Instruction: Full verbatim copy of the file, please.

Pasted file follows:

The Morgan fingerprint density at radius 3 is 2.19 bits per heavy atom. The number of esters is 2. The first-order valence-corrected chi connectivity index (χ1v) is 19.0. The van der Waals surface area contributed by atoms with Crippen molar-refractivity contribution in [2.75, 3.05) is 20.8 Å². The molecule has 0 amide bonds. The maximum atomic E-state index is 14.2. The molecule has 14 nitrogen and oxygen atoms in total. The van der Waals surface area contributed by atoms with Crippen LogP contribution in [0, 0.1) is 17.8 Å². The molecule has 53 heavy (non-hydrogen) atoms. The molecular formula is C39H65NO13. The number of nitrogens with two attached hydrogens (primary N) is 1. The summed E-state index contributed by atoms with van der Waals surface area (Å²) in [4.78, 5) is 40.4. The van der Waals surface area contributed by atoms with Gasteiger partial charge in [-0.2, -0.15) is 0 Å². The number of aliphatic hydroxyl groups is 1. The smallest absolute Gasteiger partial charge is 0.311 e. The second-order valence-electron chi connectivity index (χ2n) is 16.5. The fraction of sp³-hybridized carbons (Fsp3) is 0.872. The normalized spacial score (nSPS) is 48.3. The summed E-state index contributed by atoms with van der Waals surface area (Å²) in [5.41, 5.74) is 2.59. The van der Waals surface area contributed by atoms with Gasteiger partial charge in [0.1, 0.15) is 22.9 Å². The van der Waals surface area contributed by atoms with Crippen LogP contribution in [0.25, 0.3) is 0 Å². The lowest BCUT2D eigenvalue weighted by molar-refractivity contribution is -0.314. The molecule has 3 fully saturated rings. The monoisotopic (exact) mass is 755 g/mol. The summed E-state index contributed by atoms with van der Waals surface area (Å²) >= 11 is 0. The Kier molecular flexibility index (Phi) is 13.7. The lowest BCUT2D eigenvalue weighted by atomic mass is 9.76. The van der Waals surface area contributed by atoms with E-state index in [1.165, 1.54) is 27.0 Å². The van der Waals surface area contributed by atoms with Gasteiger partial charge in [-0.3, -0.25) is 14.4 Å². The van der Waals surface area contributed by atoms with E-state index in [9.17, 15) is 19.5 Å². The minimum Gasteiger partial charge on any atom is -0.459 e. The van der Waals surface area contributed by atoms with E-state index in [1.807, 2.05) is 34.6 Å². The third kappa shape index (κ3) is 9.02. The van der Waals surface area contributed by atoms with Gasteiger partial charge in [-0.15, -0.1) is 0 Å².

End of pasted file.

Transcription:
The Morgan fingerprint density at radius 3 is 2.19 bits per heavy atom. The number of esters is 2. The first-order valence-corrected chi connectivity index (χ1v) is 19.0. The van der Waals surface area contributed by atoms with Crippen molar-refractivity contribution in [2.75, 3.05) is 20.8 Å². The molecule has 0 amide bonds. The maximum atomic E-state index is 14.2. The molecule has 14 nitrogen and oxygen atoms in total. The van der Waals surface area contributed by atoms with Crippen LogP contribution in [0, 0.1) is 17.8 Å². The molecule has 53 heavy (non-hydrogen) atoms. The molecular formula is C39H65NO13. The number of nitrogens with two attached hydrogens (primary N) is 1. The summed E-state index contributed by atoms with van der Waals surface area (Å²) in [4.78, 5) is 40.4. The van der Waals surface area contributed by atoms with Gasteiger partial charge in [-0.2, -0.15) is 0 Å². The number of aliphatic hydroxyl groups is 1. The smallest absolute Gasteiger partial charge is 0.311 e. The second-order valence-electron chi connectivity index (χ2n) is 16.5. The fraction of sp³-hybridized carbons (Fsp3) is 0.872. The normalized spacial score (nSPS) is 48.3. The summed E-state index contributed by atoms with van der Waals surface area (Å²) in [5.41, 5.74) is 2.59. The van der Waals surface area contributed by atoms with Gasteiger partial charge in [0.1, 0.15) is 22.9 Å². The van der Waals surface area contributed by atoms with Crippen LogP contribution in [0.25, 0.3) is 0 Å². The lowest BCUT2D eigenvalue weighted by molar-refractivity contribution is -0.314. The molecule has 3 fully saturated rings. The monoisotopic (exact) mass is 755 g/mol. The summed E-state index contributed by atoms with van der Waals surface area (Å²) >= 11 is 0. The Kier molecular flexibility index (Phi) is 13.7. The lowest BCUT2D eigenvalue weighted by atomic mass is 9.76. The van der Waals surface area contributed by atoms with E-state index in [1.165, 1.54) is 27.0 Å². The van der Waals surface area contributed by atoms with Gasteiger partial charge in [-0.3, -0.25) is 14.4 Å². The van der Waals surface area contributed by atoms with E-state index in [9.17, 15) is 19.5 Å². The minimum Gasteiger partial charge on any atom is -0.459 e. The van der Waals surface area contributed by atoms with E-state index in [1.807, 2.05) is 34.6 Å². The third kappa shape index (κ3) is 9.02. The van der Waals surface area contributed by atoms with Gasteiger partial charge in [-0.15, -0.1) is 0 Å².